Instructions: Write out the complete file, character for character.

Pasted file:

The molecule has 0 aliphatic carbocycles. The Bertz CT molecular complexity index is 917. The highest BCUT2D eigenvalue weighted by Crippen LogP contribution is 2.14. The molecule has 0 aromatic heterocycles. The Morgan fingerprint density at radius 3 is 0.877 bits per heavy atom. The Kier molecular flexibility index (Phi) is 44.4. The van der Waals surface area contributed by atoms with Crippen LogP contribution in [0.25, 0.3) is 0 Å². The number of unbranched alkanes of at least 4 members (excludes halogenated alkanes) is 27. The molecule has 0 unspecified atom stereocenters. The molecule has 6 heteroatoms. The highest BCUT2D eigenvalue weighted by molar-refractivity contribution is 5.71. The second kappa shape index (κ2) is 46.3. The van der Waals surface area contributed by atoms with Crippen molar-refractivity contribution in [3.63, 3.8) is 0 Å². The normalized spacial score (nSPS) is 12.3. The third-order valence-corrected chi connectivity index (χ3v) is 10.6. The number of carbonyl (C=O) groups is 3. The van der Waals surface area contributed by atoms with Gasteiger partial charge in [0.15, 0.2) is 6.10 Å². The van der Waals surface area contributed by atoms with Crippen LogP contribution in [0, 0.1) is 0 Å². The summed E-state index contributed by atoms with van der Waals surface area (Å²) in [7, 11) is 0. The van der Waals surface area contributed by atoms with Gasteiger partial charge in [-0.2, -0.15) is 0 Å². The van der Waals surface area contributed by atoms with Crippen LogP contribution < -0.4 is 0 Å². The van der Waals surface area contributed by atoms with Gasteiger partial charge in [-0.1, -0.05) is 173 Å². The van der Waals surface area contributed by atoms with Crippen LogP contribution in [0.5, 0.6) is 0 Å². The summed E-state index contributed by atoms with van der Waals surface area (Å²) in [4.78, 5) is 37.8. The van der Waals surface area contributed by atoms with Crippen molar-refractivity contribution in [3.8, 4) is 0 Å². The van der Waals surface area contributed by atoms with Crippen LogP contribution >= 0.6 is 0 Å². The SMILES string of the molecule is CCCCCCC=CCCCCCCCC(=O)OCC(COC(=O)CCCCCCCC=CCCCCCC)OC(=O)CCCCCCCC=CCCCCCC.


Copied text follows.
The molecule has 0 aliphatic carbocycles. The Bertz CT molecular complexity index is 917. The highest BCUT2D eigenvalue weighted by Crippen LogP contribution is 2.14. The molecule has 0 aromatic heterocycles. The Morgan fingerprint density at radius 3 is 0.877 bits per heavy atom. The Kier molecular flexibility index (Phi) is 44.4. The van der Waals surface area contributed by atoms with Crippen LogP contribution in [0.25, 0.3) is 0 Å². The number of unbranched alkanes of at least 4 members (excludes halogenated alkanes) is 27. The molecule has 0 unspecified atom stereocenters. The molecule has 6 heteroatoms. The highest BCUT2D eigenvalue weighted by molar-refractivity contribution is 5.71. The second kappa shape index (κ2) is 46.3. The van der Waals surface area contributed by atoms with Crippen molar-refractivity contribution in [3.63, 3.8) is 0 Å². The normalized spacial score (nSPS) is 12.3. The third-order valence-corrected chi connectivity index (χ3v) is 10.6. The number of carbonyl (C=O) groups is 3. The van der Waals surface area contributed by atoms with Gasteiger partial charge in [0.15, 0.2) is 6.10 Å². The van der Waals surface area contributed by atoms with Crippen LogP contribution in [0, 0.1) is 0 Å². The summed E-state index contributed by atoms with van der Waals surface area (Å²) in [7, 11) is 0. The van der Waals surface area contributed by atoms with Gasteiger partial charge in [-0.2, -0.15) is 0 Å². The van der Waals surface area contributed by atoms with Crippen LogP contribution < -0.4 is 0 Å². The van der Waals surface area contributed by atoms with Gasteiger partial charge in [-0.1, -0.05) is 173 Å². The van der Waals surface area contributed by atoms with Crippen LogP contribution in [0.5, 0.6) is 0 Å². The summed E-state index contributed by atoms with van der Waals surface area (Å²) in [4.78, 5) is 37.8. The van der Waals surface area contributed by atoms with Crippen molar-refractivity contribution in [3.8, 4) is 0 Å². The van der Waals surface area contributed by atoms with Crippen LogP contribution >= 0.6 is 0 Å². The SMILES string of the molecule is CCCCCCC=CCCCCCCCC(=O)OCC(COC(=O)CCCCCCCC=CCCCCCC)OC(=O)CCCCCCCC=CCCCCCC.